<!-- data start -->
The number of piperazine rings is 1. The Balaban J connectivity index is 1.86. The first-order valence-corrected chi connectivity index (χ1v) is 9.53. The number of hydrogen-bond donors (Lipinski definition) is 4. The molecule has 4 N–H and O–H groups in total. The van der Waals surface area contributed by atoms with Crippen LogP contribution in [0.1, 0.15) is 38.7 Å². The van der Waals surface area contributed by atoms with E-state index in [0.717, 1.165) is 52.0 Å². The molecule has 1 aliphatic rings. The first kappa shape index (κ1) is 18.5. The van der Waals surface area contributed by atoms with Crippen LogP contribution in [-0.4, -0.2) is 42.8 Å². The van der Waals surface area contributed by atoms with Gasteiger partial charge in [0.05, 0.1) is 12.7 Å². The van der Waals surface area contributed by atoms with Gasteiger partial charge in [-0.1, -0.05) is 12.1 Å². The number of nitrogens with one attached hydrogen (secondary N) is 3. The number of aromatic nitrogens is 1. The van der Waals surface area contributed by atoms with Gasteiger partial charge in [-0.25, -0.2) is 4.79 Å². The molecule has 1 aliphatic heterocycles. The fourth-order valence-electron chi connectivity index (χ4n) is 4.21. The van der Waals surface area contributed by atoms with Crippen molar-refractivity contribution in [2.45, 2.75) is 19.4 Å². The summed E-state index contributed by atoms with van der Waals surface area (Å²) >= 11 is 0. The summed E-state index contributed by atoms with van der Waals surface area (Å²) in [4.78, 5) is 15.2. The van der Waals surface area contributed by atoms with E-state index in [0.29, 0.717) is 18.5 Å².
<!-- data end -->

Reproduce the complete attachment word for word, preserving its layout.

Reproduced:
The number of piperazine rings is 1. The Balaban J connectivity index is 1.86. The first-order valence-corrected chi connectivity index (χ1v) is 9.53. The number of hydrogen-bond donors (Lipinski definition) is 4. The molecule has 4 N–H and O–H groups in total. The van der Waals surface area contributed by atoms with Crippen LogP contribution in [0.1, 0.15) is 38.7 Å². The van der Waals surface area contributed by atoms with E-state index in [0.717, 1.165) is 52.0 Å². The molecule has 1 aliphatic rings. The first kappa shape index (κ1) is 18.5. The van der Waals surface area contributed by atoms with Crippen LogP contribution in [-0.4, -0.2) is 42.8 Å². The van der Waals surface area contributed by atoms with Gasteiger partial charge in [0.05, 0.1) is 12.7 Å². The van der Waals surface area contributed by atoms with Gasteiger partial charge in [-0.1, -0.05) is 12.1 Å². The number of nitrogens with one attached hydrogen (secondary N) is 3. The number of aromatic nitrogens is 1. The van der Waals surface area contributed by atoms with Gasteiger partial charge in [-0.25, -0.2) is 4.79 Å². The molecule has 1 aliphatic heterocycles. The fourth-order valence-electron chi connectivity index (χ4n) is 4.21. The van der Waals surface area contributed by atoms with Crippen molar-refractivity contribution in [2.45, 2.75) is 19.4 Å². The summed E-state index contributed by atoms with van der Waals surface area (Å²) >= 11 is 0. The summed E-state index contributed by atoms with van der Waals surface area (Å²) in [4.78, 5) is 15.2. The van der Waals surface area contributed by atoms with E-state index in [0.29, 0.717) is 18.5 Å².